A Tale Of Two Communities: One Bankrupt, One Privatized

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Vallejo, California was the largest American city to declare bankruptcy back in 2008. Its neighbor to the east, Stockton, Califo., has since claimed that mantle, when it went bankrupt last week.

Police were laid off, firehouses were closed and funding for libraries and other city services were slashed. Now things are turning around in Vallejo. For the first time in five years the city has money to do things like fill potholes.

Bankruptcy is seen as a last resort for several local governments that are struggling to pay off growing debts.

North Las Vegas, Nevada has declared a state of emergency so it can suspend union contracts and avoid paying raises that city workers were slated to receive.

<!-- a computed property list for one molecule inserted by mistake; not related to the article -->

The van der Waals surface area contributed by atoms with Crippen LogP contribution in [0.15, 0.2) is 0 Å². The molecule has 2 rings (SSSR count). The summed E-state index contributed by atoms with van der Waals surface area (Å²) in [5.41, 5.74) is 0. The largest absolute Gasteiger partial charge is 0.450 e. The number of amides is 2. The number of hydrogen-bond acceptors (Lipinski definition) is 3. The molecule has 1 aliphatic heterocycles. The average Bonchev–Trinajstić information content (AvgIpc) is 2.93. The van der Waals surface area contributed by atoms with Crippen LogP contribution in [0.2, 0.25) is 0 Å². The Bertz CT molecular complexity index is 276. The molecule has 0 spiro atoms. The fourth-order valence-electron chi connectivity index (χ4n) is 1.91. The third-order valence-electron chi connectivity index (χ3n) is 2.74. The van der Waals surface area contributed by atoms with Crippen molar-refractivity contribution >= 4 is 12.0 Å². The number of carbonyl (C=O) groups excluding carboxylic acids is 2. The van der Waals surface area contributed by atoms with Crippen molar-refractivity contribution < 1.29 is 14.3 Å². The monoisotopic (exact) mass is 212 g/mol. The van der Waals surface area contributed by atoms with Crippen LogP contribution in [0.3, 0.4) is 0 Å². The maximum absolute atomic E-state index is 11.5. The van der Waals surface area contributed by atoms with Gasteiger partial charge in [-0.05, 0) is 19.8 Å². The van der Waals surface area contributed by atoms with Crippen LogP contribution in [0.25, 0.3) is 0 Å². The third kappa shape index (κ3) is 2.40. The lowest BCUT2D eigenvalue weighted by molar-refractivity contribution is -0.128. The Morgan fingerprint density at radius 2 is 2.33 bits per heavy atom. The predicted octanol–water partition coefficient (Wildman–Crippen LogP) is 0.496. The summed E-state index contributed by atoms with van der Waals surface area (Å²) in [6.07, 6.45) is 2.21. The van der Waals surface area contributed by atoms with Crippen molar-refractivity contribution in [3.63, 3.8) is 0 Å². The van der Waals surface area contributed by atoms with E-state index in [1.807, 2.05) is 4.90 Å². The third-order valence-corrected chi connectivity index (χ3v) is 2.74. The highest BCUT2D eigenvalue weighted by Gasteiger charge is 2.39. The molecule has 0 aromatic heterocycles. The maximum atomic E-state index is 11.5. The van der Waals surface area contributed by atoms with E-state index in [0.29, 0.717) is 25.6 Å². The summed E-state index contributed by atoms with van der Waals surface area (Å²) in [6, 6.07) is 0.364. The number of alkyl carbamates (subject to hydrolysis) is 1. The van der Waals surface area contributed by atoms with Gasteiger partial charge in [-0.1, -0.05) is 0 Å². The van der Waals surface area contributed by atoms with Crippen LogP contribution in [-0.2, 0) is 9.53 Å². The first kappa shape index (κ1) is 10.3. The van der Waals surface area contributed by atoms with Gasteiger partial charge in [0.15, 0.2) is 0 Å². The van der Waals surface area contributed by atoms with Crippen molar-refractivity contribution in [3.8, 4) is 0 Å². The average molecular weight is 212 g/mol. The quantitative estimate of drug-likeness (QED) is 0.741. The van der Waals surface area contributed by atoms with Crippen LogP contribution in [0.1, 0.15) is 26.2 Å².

Baltimore is considering putting corporate logos on its fire trucks to raise some cash.

Atlanta Suburb Goes Private

Privatizing is another option for cities and towns. The Atlanta suburb of Sandy Springs has chosen to privatize, but the wealthy community is not bankrupt.

It runs on what is called "the model," which is a public-private partnership, with heavy emphasis on the private.

As the New York Times recently reported, Sandy Spring residents must contact a company in England to get a business license. If they want to build a new deck on their homes, they need to contact a company in Massachusetts. And there's  no garbage collection.

The city still does run police and firefighting. But critics say "the model" walls off wealthy Sandy Springs from poorer areas.


  • Stephanie Gomes, Vallejo city councilor
  • Eva Galambos, Sandy Springs mayor

This segment aired on July 2, 2012.


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